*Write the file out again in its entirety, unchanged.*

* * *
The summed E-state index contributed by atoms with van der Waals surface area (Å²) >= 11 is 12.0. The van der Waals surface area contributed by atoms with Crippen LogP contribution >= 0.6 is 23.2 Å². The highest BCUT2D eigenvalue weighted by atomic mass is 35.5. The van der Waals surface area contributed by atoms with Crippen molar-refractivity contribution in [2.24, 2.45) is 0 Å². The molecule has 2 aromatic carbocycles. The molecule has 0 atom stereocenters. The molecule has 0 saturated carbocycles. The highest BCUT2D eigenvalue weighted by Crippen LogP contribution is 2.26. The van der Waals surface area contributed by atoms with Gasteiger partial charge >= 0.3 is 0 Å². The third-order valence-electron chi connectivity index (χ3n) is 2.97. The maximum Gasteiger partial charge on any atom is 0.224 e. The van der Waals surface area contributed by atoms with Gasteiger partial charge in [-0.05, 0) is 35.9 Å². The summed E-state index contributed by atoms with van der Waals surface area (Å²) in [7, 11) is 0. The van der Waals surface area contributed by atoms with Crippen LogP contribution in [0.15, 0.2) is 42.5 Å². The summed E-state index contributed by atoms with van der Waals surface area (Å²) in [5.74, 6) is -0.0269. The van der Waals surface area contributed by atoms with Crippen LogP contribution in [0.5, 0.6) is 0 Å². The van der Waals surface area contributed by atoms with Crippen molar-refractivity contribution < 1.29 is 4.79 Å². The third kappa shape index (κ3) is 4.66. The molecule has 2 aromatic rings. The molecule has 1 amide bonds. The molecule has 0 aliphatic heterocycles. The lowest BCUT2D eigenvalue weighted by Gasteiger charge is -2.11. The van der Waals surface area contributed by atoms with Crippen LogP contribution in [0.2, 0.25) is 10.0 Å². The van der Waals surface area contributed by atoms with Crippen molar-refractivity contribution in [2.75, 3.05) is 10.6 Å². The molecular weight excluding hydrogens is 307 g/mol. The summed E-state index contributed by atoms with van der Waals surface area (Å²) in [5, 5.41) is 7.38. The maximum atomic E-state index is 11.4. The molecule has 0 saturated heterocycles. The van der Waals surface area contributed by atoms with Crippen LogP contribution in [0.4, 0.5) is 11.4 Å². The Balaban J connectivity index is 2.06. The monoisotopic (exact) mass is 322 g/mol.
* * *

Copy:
The summed E-state index contributed by atoms with van der Waals surface area (Å²) >= 11 is 12.0. The van der Waals surface area contributed by atoms with Crippen LogP contribution >= 0.6 is 23.2 Å². The highest BCUT2D eigenvalue weighted by atomic mass is 35.5. The van der Waals surface area contributed by atoms with Crippen molar-refractivity contribution in [2.24, 2.45) is 0 Å². The molecule has 2 aromatic carbocycles. The molecule has 0 atom stereocenters. The molecule has 0 saturated carbocycles. The highest BCUT2D eigenvalue weighted by Crippen LogP contribution is 2.26. The van der Waals surface area contributed by atoms with Gasteiger partial charge >= 0.3 is 0 Å². The third-order valence-electron chi connectivity index (χ3n) is 2.97. The maximum Gasteiger partial charge on any atom is 0.224 e. The van der Waals surface area contributed by atoms with Gasteiger partial charge in [-0.05, 0) is 35.9 Å². The summed E-state index contributed by atoms with van der Waals surface area (Å²) in [7, 11) is 0. The van der Waals surface area contributed by atoms with Crippen LogP contribution in [0.15, 0.2) is 42.5 Å². The summed E-state index contributed by atoms with van der Waals surface area (Å²) in [5.74, 6) is -0.0269. The van der Waals surface area contributed by atoms with Crippen LogP contribution in [0.5, 0.6) is 0 Å². The van der Waals surface area contributed by atoms with Crippen molar-refractivity contribution < 1.29 is 4.79 Å². The third kappa shape index (κ3) is 4.66. The molecule has 2 aromatic rings. The molecule has 1 amide bonds. The molecule has 0 aliphatic heterocycles. The lowest BCUT2D eigenvalue weighted by Gasteiger charge is -2.11. The van der Waals surface area contributed by atoms with Crippen LogP contribution in [0.2, 0.25) is 10.0 Å². The van der Waals surface area contributed by atoms with Crippen molar-refractivity contribution in [2.75, 3.05) is 10.6 Å². The molecular weight excluding hydrogens is 307 g/mol. The summed E-state index contributed by atoms with van der Waals surface area (Å²) in [5, 5.41) is 7.38. The maximum atomic E-state index is 11.4. The molecule has 0 saturated heterocycles. The van der Waals surface area contributed by atoms with Crippen LogP contribution in [0.4, 0.5) is 11.4 Å². The Balaban J connectivity index is 2.06. The monoisotopic (exact) mass is 322 g/mol.